Over the past two decades, we’ve seen a wide range of suggested service intervals. As automotive technology continues to advance, spark plugs have followed suit. In the early 1990s, it wasn’t uncommon to replace spark plugs at 30,000 miles; many manufacturers still were suggesting copper spark plugs as the original-equipment (OE) replacement.
As coil-on-plug (COP) ignition systems were introduced, service intervals continued to expand from 45,000 miles to 100,00 miles for many vehicles. Platinum and double-platinum spark plugs, once the preferred OE option, were superseded by the introduction of iridium spark plugs. The qualities of an iridium spark plug allowed for extended service intervals with excellent long-term functionality.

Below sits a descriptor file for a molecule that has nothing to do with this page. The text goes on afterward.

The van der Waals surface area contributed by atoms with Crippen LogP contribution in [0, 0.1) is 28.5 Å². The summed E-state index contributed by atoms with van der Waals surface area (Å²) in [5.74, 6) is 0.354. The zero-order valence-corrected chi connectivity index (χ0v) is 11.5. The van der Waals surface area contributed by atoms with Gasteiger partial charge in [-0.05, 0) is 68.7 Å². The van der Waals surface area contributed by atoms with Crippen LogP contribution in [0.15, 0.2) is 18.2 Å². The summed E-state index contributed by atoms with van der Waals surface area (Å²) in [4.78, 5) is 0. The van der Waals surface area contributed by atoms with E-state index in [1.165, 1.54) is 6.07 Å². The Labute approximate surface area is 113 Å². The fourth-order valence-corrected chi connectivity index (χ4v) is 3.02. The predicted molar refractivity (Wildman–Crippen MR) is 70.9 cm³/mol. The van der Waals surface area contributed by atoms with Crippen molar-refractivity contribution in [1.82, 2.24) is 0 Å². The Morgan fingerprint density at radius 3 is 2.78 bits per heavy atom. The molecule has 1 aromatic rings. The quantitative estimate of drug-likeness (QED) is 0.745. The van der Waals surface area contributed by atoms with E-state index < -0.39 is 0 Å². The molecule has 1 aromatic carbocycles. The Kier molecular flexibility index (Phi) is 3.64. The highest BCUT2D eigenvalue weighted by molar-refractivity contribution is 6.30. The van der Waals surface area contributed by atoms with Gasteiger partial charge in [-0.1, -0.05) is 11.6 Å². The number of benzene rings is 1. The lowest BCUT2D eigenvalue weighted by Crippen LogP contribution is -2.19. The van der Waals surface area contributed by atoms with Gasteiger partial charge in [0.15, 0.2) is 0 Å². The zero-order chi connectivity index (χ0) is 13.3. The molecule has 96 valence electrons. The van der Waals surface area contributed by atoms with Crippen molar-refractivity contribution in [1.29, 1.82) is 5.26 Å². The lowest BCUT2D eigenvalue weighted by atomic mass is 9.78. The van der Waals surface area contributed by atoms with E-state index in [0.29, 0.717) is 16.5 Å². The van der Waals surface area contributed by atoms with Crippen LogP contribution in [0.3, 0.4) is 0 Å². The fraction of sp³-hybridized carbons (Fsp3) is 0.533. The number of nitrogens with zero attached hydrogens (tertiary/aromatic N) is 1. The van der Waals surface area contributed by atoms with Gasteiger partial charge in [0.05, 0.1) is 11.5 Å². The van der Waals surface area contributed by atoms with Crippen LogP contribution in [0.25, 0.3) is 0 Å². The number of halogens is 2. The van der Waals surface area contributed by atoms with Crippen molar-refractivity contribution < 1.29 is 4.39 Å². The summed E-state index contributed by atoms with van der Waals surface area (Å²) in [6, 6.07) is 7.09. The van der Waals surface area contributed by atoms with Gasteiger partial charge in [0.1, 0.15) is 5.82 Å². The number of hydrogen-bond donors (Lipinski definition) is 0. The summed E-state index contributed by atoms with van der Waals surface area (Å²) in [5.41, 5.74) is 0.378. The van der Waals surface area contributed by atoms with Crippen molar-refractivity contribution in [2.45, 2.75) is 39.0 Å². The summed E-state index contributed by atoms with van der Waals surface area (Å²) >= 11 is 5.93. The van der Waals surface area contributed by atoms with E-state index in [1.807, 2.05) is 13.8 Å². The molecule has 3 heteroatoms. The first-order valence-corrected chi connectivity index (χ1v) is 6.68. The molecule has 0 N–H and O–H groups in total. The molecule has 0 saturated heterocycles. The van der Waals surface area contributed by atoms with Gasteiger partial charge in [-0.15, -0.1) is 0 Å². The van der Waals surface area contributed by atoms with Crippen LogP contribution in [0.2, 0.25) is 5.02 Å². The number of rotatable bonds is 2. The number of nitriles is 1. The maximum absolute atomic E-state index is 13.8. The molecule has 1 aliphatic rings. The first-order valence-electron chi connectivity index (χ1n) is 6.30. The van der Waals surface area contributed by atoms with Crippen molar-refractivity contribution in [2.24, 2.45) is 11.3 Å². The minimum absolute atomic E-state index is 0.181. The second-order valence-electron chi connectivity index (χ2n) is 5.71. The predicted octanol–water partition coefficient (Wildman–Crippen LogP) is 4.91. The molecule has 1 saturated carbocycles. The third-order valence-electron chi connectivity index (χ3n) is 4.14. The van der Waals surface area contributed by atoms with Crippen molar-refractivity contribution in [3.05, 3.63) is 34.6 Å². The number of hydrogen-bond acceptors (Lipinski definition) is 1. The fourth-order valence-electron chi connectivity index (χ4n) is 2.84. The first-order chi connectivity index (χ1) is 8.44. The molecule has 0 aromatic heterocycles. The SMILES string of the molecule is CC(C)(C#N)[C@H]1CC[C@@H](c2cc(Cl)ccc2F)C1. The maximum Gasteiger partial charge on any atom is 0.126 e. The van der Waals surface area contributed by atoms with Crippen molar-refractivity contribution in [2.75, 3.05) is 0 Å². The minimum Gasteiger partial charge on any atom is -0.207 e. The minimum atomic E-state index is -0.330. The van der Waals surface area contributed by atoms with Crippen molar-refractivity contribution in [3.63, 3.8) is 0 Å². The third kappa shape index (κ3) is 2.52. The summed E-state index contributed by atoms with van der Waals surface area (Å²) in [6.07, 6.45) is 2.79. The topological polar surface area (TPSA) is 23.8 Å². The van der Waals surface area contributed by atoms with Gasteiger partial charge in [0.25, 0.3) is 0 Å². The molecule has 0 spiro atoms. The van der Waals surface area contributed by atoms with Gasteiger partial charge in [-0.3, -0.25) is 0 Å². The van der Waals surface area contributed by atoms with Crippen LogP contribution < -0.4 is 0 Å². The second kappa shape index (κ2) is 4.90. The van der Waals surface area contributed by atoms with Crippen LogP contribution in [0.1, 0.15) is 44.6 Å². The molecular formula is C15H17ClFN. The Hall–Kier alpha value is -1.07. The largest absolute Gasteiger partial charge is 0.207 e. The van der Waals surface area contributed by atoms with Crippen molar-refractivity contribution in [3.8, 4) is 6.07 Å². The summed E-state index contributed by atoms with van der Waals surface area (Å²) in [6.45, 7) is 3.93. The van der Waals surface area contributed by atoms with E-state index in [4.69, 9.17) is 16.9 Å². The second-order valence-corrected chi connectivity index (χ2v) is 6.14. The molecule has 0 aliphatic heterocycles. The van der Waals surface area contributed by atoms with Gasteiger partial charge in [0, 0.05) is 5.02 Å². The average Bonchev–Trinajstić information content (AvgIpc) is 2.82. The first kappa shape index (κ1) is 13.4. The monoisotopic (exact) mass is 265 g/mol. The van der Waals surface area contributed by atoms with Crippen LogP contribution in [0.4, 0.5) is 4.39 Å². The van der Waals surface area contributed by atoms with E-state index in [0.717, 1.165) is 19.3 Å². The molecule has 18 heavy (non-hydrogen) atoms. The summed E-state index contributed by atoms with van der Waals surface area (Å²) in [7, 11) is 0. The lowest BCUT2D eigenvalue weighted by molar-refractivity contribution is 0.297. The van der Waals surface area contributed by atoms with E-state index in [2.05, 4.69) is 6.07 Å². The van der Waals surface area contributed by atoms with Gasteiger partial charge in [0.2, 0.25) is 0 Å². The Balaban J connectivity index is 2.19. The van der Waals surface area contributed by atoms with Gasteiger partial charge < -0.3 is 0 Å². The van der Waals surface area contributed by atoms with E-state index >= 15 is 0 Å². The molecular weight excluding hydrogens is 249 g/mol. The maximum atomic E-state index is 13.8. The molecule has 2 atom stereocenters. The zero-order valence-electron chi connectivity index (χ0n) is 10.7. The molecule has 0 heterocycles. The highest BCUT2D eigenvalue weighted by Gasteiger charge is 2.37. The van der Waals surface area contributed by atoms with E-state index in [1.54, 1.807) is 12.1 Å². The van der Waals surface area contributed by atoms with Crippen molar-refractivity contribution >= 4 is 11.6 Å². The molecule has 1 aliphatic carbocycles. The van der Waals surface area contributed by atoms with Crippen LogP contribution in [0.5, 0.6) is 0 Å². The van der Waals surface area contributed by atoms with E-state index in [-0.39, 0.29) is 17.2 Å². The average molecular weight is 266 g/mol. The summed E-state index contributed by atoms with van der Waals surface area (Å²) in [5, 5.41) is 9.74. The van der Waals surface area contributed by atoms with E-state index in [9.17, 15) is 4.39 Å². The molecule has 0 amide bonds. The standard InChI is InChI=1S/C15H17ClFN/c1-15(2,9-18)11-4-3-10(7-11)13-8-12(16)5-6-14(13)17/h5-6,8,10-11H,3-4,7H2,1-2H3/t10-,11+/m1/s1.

With recent advancements such as the emergence of modern gasoline direct-injection (GDI) engine technology, some spark plug service intervals are reverting to the 45,000- to 60,000-mile range. Manufacturers now are suggesting earlier replacement due to increased compression paired with leaner fuel mixtures. Many applications now are forced induction with modest boost pressures, and it’s not uncommon to see modern engines produce over 100 horsepower per liter.
There’s no doubt that spark plug technology and service intervals will continue to evolve to meet the ever-changing challenges presented by modern engines. Because of this, it’s important to stay vigilant and check spark plug service intervals for each customer’s vehicle. As service bays continue to fill up, preventative maintenance is more important than ever!
This article was sponsored by Autolite. For additional tech tips and industry insights, visit: www.autolite.com/resources